The rise of payment-enabled smartphones, which can replace cash, credit cards and debit cards via technologies such as near field communications (NFC), is a fascinating new option for consumers. However, before smartphone payment systems can reach their true potential, some issues must be addressed.
The Benefits of Payment-Enabled Smartphones
Smartphone payment systems have a number of advantages. These include enhanced money management capabilities and higher levels of user security, adding to the convenience of consumer financial transactions.
Since smartphones will have access to users’ bank and credit accounts, account management will be simplified. A smartphone payment app could immediately warn the user when his or her bank balance drops below a certain level, or block payments that might result in overdraft fees.
The enhanced security of a smartphone, including using the individual’s image and the use of password protection, makes it nearly impossible for thieves to use a lost or stolen smartphone. This is a radical improvement compared to current ATM or credit card security measures.
Consumer Concerns About Payment-Enabled Smartphone Technology
However, some issues must be resolved before smartphone payment systems can live up to their potential. These include security issues, the reach of smartphone payment systems, and the question of consumer privacy.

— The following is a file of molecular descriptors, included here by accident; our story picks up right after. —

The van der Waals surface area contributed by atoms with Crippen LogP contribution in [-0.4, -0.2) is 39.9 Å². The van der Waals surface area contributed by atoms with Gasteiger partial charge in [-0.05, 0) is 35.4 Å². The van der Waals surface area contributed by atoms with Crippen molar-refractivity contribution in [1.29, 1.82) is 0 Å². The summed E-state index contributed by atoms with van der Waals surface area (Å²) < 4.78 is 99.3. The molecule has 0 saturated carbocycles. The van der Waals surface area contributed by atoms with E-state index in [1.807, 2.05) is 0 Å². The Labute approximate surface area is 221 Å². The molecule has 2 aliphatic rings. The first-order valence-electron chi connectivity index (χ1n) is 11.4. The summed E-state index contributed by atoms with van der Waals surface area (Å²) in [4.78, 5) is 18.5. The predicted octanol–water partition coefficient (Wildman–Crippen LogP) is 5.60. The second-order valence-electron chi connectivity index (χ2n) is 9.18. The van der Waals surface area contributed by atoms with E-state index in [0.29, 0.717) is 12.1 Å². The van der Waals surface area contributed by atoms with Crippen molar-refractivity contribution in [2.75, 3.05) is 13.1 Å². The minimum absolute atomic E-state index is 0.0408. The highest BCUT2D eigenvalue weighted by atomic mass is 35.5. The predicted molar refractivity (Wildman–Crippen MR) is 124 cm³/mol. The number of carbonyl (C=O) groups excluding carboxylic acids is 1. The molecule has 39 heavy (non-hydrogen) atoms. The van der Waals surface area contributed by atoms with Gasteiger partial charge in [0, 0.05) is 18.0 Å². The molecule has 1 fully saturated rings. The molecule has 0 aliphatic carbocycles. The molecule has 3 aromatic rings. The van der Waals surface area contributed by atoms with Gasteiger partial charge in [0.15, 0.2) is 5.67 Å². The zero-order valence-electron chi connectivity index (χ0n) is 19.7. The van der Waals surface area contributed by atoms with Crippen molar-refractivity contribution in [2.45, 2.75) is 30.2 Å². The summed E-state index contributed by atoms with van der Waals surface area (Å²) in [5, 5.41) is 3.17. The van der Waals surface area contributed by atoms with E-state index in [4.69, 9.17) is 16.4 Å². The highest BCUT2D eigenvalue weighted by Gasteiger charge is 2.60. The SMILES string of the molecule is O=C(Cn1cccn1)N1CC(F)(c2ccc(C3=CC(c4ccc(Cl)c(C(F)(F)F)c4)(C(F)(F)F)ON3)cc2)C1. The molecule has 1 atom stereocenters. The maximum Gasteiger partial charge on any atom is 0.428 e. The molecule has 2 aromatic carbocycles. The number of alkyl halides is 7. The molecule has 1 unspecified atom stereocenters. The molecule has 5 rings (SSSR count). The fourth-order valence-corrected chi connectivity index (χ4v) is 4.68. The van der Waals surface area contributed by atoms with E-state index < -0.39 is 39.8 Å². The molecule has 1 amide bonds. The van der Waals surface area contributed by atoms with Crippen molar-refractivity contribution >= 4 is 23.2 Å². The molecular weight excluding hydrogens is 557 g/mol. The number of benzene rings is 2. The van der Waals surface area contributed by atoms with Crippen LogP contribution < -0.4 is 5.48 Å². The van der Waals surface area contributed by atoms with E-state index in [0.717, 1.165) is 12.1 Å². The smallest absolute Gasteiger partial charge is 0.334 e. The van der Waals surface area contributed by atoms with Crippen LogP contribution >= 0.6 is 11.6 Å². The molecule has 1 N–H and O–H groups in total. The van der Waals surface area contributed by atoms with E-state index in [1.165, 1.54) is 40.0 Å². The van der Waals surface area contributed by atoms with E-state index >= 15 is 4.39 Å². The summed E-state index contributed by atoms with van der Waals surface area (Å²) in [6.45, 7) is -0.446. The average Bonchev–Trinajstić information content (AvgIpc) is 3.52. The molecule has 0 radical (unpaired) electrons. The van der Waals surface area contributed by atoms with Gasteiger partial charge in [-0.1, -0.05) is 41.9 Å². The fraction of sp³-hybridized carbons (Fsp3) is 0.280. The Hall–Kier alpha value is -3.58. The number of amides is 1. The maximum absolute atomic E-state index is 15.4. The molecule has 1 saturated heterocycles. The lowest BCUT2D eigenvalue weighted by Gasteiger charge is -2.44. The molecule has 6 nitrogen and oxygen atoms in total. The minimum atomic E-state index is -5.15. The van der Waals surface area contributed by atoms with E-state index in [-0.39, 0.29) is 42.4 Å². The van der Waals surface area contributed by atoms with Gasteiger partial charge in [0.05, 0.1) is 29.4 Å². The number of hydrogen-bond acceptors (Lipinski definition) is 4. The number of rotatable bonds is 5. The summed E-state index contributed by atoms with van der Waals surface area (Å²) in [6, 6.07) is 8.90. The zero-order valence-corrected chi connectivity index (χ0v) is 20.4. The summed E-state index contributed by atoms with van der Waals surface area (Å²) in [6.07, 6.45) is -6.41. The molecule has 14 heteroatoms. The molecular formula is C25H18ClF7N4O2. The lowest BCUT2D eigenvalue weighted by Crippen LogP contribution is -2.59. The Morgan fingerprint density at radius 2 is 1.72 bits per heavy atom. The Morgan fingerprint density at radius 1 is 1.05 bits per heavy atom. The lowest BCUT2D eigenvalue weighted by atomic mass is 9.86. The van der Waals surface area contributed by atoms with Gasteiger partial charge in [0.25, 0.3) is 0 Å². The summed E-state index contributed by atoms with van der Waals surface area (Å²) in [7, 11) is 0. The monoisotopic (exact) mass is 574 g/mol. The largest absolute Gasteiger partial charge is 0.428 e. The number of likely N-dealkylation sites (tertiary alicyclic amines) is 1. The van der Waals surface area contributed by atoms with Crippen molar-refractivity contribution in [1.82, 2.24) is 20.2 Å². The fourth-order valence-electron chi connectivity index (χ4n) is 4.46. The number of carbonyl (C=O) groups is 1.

With the rising importance of data security in today’s world, smartphone payment systems must be rendered immune to data breaches. Companies will have to ensure that they are protected from external and internal data threats alike.
Additionally, consumers will only adopt smartphone payment systems if they are convenient to use. This requires ensuring that as many retail stores as possible accept smartphone payments. It may be necessary to subsidize the purchase of equipment needed for smartphone payment processing in order to expand the number of stores where consumers can use their smartphones.
Finally, consumer privacy will be a major issue. Payment processors must be completely open about how much information is being collected and have strict policies to ensure that the consumer’s information is not distributed to third parties.